Illinois hospitals and the lawyers that represent them breathed a collective sigh of relief recently after the Illinois Supreme Court reversed the First District’s decision in Yarbrough v. Northwestern Memorial Hospital. 2017 IL 121367. Under traditional laws of agency, a principal can be held liable for the negligent acts of its agent under the doctrine of respondeat superior. This is most commonly seen in the employer/employee context, in which the employer controls and supervises the work of its employees and can therefore be held liable for such work. However, in certain situations the conduct of non-employees can trigger liability of the principal. It is well-established in Illinois that hospitals can be held liable for the negligent acts of non-employee physicians under the doctrine of apparent agency. In the ever-evolving world of health care, which includes the various relationships and affiliations that hospitals have with outside health care providers, it was only a matter of time that a case such as Yarbrough would come along. It raises the question of whether an independent health care clinic was an apparent agent of a hospital.
The test for determining whether a non-employee physician was an apparent agent of a hospital was set out in Gilbert v. Sycamore Mun. Hospital, 156 Ill.2d 511 (1993). In that case, the Illinois Supreme Court held that a hospital could be liable for the conduct of independent contractor physicians if:
(1) The hospital, or its agent, acted in a manner that would lead a reasonable person to conclude that the individual who was alleged to be negligent was an employee or agent of the hospital; (2) where the acts of the agent create the appearance of authority, the plaintiff must also prove that the hospital had knowledge of and acquiesced in them; and (3) the plaintiff acted in reliance upon the conduct of the hospital or its agent, consistent with ordinary care and prudence.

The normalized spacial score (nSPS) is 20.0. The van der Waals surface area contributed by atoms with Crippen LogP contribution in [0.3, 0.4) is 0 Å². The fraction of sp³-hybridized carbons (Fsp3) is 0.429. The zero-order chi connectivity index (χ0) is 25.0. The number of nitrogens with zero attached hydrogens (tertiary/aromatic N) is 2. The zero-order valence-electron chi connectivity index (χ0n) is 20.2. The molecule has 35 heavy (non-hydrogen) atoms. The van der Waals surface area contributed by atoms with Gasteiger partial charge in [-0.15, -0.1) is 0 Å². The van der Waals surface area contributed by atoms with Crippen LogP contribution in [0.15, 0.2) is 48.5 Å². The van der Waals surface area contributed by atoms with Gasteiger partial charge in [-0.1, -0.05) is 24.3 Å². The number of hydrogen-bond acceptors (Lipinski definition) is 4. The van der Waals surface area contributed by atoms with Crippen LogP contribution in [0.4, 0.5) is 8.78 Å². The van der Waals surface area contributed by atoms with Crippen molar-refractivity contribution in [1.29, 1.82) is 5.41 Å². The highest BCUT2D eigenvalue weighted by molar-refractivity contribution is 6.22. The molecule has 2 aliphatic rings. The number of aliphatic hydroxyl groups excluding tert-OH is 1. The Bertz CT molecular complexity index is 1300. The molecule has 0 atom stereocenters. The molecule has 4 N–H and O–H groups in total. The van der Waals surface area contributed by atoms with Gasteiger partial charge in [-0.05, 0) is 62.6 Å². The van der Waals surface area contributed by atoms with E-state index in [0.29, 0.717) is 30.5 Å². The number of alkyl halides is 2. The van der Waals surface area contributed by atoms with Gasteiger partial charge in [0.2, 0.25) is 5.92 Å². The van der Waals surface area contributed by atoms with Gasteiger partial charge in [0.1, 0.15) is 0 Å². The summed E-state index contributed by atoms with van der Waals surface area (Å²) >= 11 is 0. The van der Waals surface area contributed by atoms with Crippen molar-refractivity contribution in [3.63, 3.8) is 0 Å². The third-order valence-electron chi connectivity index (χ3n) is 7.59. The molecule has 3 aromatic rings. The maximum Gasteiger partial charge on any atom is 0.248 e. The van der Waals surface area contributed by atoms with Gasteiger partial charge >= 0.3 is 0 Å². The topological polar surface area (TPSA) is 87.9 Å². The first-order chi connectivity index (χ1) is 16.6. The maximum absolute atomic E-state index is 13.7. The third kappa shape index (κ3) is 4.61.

Gilbert, 156 Ill.2d at 525 (quoting Pamperin v. Trinity Memorial Hosp., 144 Wis. 2d 188, 208 (1988). In Gilbert, the patient involved had received care in the hospital’s emergency room from a non-employed physician. The plaintiff argued that her deceased husband assumed the ER physician was a hospital employee and relied upon that assumption in seeking care. Id. The situation in Gilbert is typical in cases alleging apparent agency of a hospital, specifically, a patient receives care there from a physician whom he has no previously established relationship, such as with an ER physician, radiologist, or pathologist, and therefore assumes that he/she is an employee of the hospital. The facts in Yarbrough were quite different, however, as the plaintiff asserted that an apparent agency existed based upon a set of factors never considered before in an apparent agency analysis.